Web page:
Children’s Motives for Playing Sport
Thank you to those who read or commented on the last article, and please continue to comment, even if you do not agree or have a different view. That is how we learn, grow or look for a better way of doing things, we need to always self-assess and reflect.
This article will focus on children in sport in terms of what motivates them to participate in organised sport. Generally they can be characterised into three separate categories, Image Conscious Socialisers, Competence-Orientated Participants, and Reluctant Participants. There is no correct category the child should fit into, and there may be some overlap. The point of this article is to discuss what may motivate a child to join an organised club, or sport, and once identified, suggest some strategies to keep the children motivated.
Image Conscious Socialisers
Image Conscious Socialisers – studies suggest that this category makes up about 40% of the total of why children participate in sport. This group are looking for approval from others, coaches, parents and peers. This group could be described as being self-conscious, and motivated by the external reinforcements, acceptance, belongingness, and acknowledgement from others. They generally are keen to follow the team ethos, or will accept the leaders and coaches philosophies. I find that the majority of these children are in tune with the team environment. They tend to be great observers and process information in terms of what will conform to the team. They may be less interested in increasing task difficulty, or refining motor skills. However, they will most likely engage in skill development if you can put it is a team context. They are the ones who like to have enjoyable training sessions with, jokes, many different games, and just want to be with some friends. It is critical with this group to always be engaging with them on a more social level, than a sports skill and development orientation. Try not to over emphasis the skills process, merely hide it in a game, and keep the verbal reinforcement high.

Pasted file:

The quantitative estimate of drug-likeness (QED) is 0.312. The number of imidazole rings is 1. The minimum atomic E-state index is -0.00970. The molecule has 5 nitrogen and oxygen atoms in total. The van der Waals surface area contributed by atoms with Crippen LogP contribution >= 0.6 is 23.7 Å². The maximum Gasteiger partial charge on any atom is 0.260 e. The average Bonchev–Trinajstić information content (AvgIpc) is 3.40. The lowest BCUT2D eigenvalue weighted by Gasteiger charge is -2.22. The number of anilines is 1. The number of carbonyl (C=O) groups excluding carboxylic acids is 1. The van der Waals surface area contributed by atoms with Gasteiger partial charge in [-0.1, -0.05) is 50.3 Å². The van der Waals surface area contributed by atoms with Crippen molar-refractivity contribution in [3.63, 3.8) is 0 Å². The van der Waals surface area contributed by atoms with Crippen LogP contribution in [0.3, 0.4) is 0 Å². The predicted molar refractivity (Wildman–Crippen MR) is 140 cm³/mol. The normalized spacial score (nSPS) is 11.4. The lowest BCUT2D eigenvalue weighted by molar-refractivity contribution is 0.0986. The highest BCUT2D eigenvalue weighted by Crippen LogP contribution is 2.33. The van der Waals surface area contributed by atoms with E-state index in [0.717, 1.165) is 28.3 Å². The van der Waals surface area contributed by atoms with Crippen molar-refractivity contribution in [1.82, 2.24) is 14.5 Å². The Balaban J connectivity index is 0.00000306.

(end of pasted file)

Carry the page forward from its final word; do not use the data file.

Competence Orientated Participants
Competence Orientated Participants – approximately 35% these children make up why children may participate in sport. This group is more likely to take their sporting interests into later life. They are motivated by skill development, becoming faster, stronger, fitter and enhancing their skills to get gain these attributes. We should not fall into the trap that this is the category that we want all children to fall into. They may have high internal factors motivating them, to be the best, fastest etc, but may not have the same level of social consciousness as those who are more aware of team cohesion. They may not understand why everyone does not want to be the best. They may be self-centred. Although, it is rare to see one of these categories in the extreme, they tend to be slightly at left or right of one of theses categories. These children need to be engaged in the development of skills, and altering their task difficulty. They may become bored if there is no progression in training, intensity, duration or skill. So keep developing their skills and fitness, but make sure they are aware of the team or others.
Reluctant Participants – they make up around 25% of why children participate in sport. These children are more than likely to be there through parent or peer pressure. They are more likely to drop out of sport. To me these are the ones we need to be aware of the most. We as coaches/administrators need to identify these children and work with them, and their parents. They are less likely to want to train, practise or may seem reluctant to even play on “game day”. We need to find something that will attract them back, time after time, through enhancing their perceived experience. These children may have a poor perception about their competence level, inability to interact socially or come from “different” socio-economic and socio-demographic backgrounds. Never underestimate what factors economic and demographic environments have on a child’s experience, health, and development. These children maybe the ones who do not want to play as their parents may not have the finances to buy the “right” gear, membership, and may be afraid of being judged by others. We all start at different levels, not only in sport, but in life, however, we are all the same, and we all deserve understanding. Give extra attention to these children, encourage them more, and really celebrate their achievements, and make sure to tell mum/dad and the rest of team, how well they are doing. They can be more venerable to comments others will take as less threatening. Be aware of the discourse you use.